The 10 Best Websites for Small Business Owners

March 19, 2012

Starting your own small business isn’t easy, and there are lots of reasons why small businesses fail. That’s why it’s incredibly important to keep your mind sharp by continually educating yourself as a small business owner. Fortunately, there is plenty of help, advice and support out there on the web for entrepreneurs. However, the key is finding the resources that best fit your needs.

Here are our top 10 picks of the best websites for small business owners:


We’ve said before how important it is to have a plan for your small business. Even if you’re not seeking an outside investment, a plan helps keep you focused, chart your firm’s progress and, in the bad times, reminds you as to why you got into it in the first place. Bplans has the biggest single online collection of sample business plans so you can see how it’s done and follow the templates. There’s also plenty of practical advice on running a business written by entrepreneurial guru Tim Berry, the founder of Palo Alto Software and the owner of Bplans.

Business Owner’s Toolkit

If you’re a small business owner with a tricky problem, like not knowing what a cash flow worksheet looks like or wondering how to write a company drug-testing policy, this is your “go to” site. It has over 5,000 pages of free advice and is packed with tips on how to cut costs, easy-to-follow checklists and real-life case studies.

Business Owners’ Idea Café

Their motto is “a fun approach to serious business.” True to form, thousands of users love this award-winning site (run by successful entrepreneur Francie Ward) for providing them with a forum to share ideas, opinions, guidance and problems with like-minded entrepreneurs in an informal, humorous atmosphere.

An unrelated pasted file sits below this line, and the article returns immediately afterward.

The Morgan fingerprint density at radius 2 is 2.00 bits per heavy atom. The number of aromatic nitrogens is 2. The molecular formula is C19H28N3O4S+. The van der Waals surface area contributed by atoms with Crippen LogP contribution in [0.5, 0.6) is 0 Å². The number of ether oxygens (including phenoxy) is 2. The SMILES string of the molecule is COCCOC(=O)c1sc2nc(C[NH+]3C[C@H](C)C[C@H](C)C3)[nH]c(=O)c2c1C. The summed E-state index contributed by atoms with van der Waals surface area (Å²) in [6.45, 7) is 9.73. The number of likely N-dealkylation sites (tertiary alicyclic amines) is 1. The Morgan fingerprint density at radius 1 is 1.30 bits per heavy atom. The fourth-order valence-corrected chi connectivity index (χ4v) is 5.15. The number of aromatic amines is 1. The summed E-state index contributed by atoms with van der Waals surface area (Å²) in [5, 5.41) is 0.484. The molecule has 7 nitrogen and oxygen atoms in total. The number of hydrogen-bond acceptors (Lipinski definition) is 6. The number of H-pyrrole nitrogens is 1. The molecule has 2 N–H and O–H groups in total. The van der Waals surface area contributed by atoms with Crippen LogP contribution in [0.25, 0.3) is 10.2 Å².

This glossy monthly magazine has been writing about what it takes to be a successful “trep” for over 30 years. It’s all about tapping into the mindset of a winning small business owner, so its cover stories focus on inspirational entrepreneurs who are living the dream. But its online version also offers a vast archive of articles and practical info on how to set up a business and make it flourish.


This is a great resource for those of you bootstrapping your start-up. Its “mission” is to provide invoicing and time tracking services that are fast and simple to use, make your business look like a Fortune 500 company (no matter how big it actually is), allow you to manage your books without an accountant, and to keep your data safe but accessible around the clock.

Launch While Working

It’s often good to test the water with a small business idea before you take the plunge and quit your job to concentrate on your start-up. It is possible to run a successful business while still holding down a 9-to-5 job, and this website tells you how to become a successful “employedpreneur.”


A social media forum with a business focus, it’s great for self-employed people. If you haven’t already, set up a profile, and get in touch with a wide network of business contacts. You can explain the concept behind your current business and catalog your specialties, providing a free shop window to display your talents to prospective clients or employers.


Streamlining your business so you can focus on what you’re really good at is important for entrepreneurs. Mint helps you run your financial life efficiently by pulling all your financial accounts into one place, allows you to set a budget and financial goals, as well as track them, and also offers free financial planning software.


The National Federation for Independent Business is the lobbying group for small businesses on Capitol Hill and in the 50 state capitals. It also fights issues affecting SMBs through the courts and publishes well-regarded research, including the monthly Small Business Economic Trends. Its website has a good “Business Resources” section, with advice for starting a small business, marketing and advertising, finance and accounting, legal help, and much more, including tips on selling your business.


If you want more hands-on help, then take a look at Score’s website. This non-profit organization has been going strong for over 40 years and has 364 chapters spread out across the country. It has over 13,000 seasoned business veterans who act as volunteers to provide face-to-face mentoring and free advice to entrepreneurs.